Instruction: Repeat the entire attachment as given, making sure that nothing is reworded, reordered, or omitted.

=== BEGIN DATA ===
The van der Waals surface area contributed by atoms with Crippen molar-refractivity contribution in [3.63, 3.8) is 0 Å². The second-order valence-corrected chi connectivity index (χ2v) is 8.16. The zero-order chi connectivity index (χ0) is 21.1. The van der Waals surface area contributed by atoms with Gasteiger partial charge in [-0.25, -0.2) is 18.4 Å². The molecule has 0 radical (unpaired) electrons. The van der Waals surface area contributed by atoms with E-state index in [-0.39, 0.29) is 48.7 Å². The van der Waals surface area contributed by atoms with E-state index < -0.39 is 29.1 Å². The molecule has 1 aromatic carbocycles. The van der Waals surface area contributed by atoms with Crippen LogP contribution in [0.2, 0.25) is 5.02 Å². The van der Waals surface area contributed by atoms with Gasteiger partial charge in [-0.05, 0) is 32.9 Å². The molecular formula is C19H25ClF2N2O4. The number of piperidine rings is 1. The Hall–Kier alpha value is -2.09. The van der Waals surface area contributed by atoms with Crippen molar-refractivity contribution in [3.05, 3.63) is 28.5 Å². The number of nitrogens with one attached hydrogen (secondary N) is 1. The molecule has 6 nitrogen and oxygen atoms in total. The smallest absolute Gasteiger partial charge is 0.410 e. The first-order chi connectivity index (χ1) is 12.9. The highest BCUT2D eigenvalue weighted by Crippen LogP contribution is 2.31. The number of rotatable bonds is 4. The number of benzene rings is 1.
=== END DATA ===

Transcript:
The van der Waals surface area contributed by atoms with Crippen molar-refractivity contribution in [3.63, 3.8) is 0 Å². The second-order valence-corrected chi connectivity index (χ2v) is 8.16. The zero-order chi connectivity index (χ0) is 21.1. The van der Waals surface area contributed by atoms with Gasteiger partial charge in [-0.25, -0.2) is 18.4 Å². The molecule has 0 radical (unpaired) electrons. The van der Waals surface area contributed by atoms with E-state index in [-0.39, 0.29) is 48.7 Å². The van der Waals surface area contributed by atoms with E-state index < -0.39 is 29.1 Å². The molecule has 1 aromatic carbocycles. The van der Waals surface area contributed by atoms with Crippen LogP contribution in [0.2, 0.25) is 5.02 Å². The van der Waals surface area contributed by atoms with Gasteiger partial charge in [-0.05, 0) is 32.9 Å². The molecular formula is C19H25ClF2N2O4. The number of piperidine rings is 1. The Hall–Kier alpha value is -2.09. The van der Waals surface area contributed by atoms with Crippen molar-refractivity contribution in [3.05, 3.63) is 28.5 Å². The number of nitrogens with one attached hydrogen (secondary N) is 1. The molecule has 6 nitrogen and oxygen atoms in total. The smallest absolute Gasteiger partial charge is 0.410 e. The first-order chi connectivity index (χ1) is 12.9. The highest BCUT2D eigenvalue weighted by Crippen LogP contribution is 2.31. The number of rotatable bonds is 4. The number of benzene rings is 1.